Getting real is the hardest task a spiritual seeker ever sets out to accomplish.

In the worldly sense alone, getting real is hard enough. Our culture encourages artifice. We women adjust our looks by means of cosmetics. As a woman who seldom uses cosmetics in daily life, I once had the experience of dating a man who was used to seeing women in makeup and who tended to consider me a bit plain, although he appreciated other things about me enough to forgive me that. One day at the swimming pool, he exclaimed, "Gosh, Carla, when all the other women have their makeup off too, you look really good."

Men, too, seek to sustain the appearance of youth through hair transplants and the growing use of facial lotions and masks. And both sexes in our culture find it not only acceptable but desirable to use surgery to trim off a bit here and enhance a bit there. We as a cultural group do not rest easily within our skins. I consider coming to an appreciative acceptance of the changes in our looks as we age a first-class accomplishment.

Still in the world, still trying to get real, look what confronts us!

  • We come from different places and tend to identify ourselves with the racial group of which we are a part.
  • We live in different circumstances and tend to identify ourselves by the class from which we spring, even though we have no official castes in the United States.
  • We worship — or our families have worshiped in the past — in different sacred temples, churches and synagogues and tend to identify ourselves by our family religion, or by the path we have chosen for ourselves.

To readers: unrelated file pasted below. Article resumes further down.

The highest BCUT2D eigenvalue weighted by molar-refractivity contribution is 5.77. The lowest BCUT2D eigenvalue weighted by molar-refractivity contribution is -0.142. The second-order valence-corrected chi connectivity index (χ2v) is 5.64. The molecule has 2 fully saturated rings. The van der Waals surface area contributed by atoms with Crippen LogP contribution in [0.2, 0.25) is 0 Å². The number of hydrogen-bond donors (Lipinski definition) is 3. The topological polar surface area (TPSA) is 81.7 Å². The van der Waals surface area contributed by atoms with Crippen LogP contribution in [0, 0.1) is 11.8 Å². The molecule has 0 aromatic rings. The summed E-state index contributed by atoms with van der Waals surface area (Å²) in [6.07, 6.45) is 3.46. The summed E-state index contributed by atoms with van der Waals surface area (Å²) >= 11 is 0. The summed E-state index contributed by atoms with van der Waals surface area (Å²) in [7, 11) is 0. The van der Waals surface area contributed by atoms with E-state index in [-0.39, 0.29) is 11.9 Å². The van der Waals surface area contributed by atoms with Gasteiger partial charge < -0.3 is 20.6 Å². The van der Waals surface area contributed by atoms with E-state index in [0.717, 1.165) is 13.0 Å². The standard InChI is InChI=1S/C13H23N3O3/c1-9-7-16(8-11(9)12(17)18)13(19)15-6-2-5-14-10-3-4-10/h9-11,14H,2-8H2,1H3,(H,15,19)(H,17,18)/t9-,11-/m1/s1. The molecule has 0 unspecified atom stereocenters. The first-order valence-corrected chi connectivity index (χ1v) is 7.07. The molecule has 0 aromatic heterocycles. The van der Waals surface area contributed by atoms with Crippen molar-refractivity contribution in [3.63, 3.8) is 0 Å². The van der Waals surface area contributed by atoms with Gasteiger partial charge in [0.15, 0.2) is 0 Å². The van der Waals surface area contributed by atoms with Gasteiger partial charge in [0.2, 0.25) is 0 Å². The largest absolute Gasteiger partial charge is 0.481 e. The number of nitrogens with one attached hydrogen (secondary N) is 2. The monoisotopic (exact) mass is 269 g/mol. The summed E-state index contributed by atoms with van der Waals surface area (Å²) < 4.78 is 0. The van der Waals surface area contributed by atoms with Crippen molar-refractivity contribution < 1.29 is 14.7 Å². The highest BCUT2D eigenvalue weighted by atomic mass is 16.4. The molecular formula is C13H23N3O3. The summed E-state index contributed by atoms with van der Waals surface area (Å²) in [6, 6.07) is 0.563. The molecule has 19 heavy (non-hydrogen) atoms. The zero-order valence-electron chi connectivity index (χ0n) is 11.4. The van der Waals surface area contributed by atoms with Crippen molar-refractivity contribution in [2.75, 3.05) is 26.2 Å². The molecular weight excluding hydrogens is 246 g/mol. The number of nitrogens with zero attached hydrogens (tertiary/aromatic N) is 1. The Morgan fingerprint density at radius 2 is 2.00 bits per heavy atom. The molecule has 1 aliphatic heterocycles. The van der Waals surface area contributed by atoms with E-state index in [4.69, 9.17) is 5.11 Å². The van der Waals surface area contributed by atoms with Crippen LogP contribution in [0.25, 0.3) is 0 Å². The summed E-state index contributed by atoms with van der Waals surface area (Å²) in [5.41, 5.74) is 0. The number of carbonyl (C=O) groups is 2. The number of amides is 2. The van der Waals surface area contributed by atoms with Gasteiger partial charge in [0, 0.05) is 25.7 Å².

• We espouse different political and social belief systems and tend to identify ourselves with the political group of which we are a part.
  • We root for different athletic teams and tend, sometimes strenuously, to identify ourselves with our home team.
  • We are born into bodies with tags of male and female, and tend to identify ourselves with our biological sexuality.

There is more, of course, for we have endless ways of telling ourselves who we are. I do not think we mean to identify ourselves in such shallow ways. However, it is what our egoistic personality structure does for a living.

Today I would like to put the ego out of work. Not just my ego or your ego, but the forces of ego. For the forces of ego are the bastion against which faith and truth break in vain, without conscious help from us.

Let us move together below the surface of the waters in our ocean of life. Let us move now into the deep waters where we share consciousness with every being in the universe. Paramahansa Yogananda once wrote a little chant which I often sing. Its refrain is "I am the bubble. Make me the sea." Let us allow the bubble of surface self to pop. Let us sink deeply, now, into the waters of life.

Our souls swim easily and joyously in those deep waters. They are natives of the deep. There they may rest, far from manifestation, encompassed in the mystery.

Yet our souls do not simply rest there. They also take nourishment in the dark yet sacred caves of pure being. There, they can at last shrug off all of the identifying tags with which we have limited our understanding of who we are.

And, left to be "self," our souls come into their own at last. Freed from surface "shoulds," our souls can experience the natural impulses and flow of spiritual evolution and higher guidance. Deep in the caving waters, our souls naturally turn to the light within that darkness, that light which the forces of darkness cannot extinguish.

We have tried in so many ways to identify that light that comes into the darkness. Many, including myself, call that light Jesus the Christ. Others may call it Christ-consciousness, realization or Samadhi. What all our souls sense without any hesitation, in the deep sea of true self, is that the coming of that light is inevitable.

I write these words on the day before the Winter Solstice, the longest night of the year. This is our perfect opportunity to enter into that darkness to make our hearts full of readiness to participate in the lightening of our soul's burden.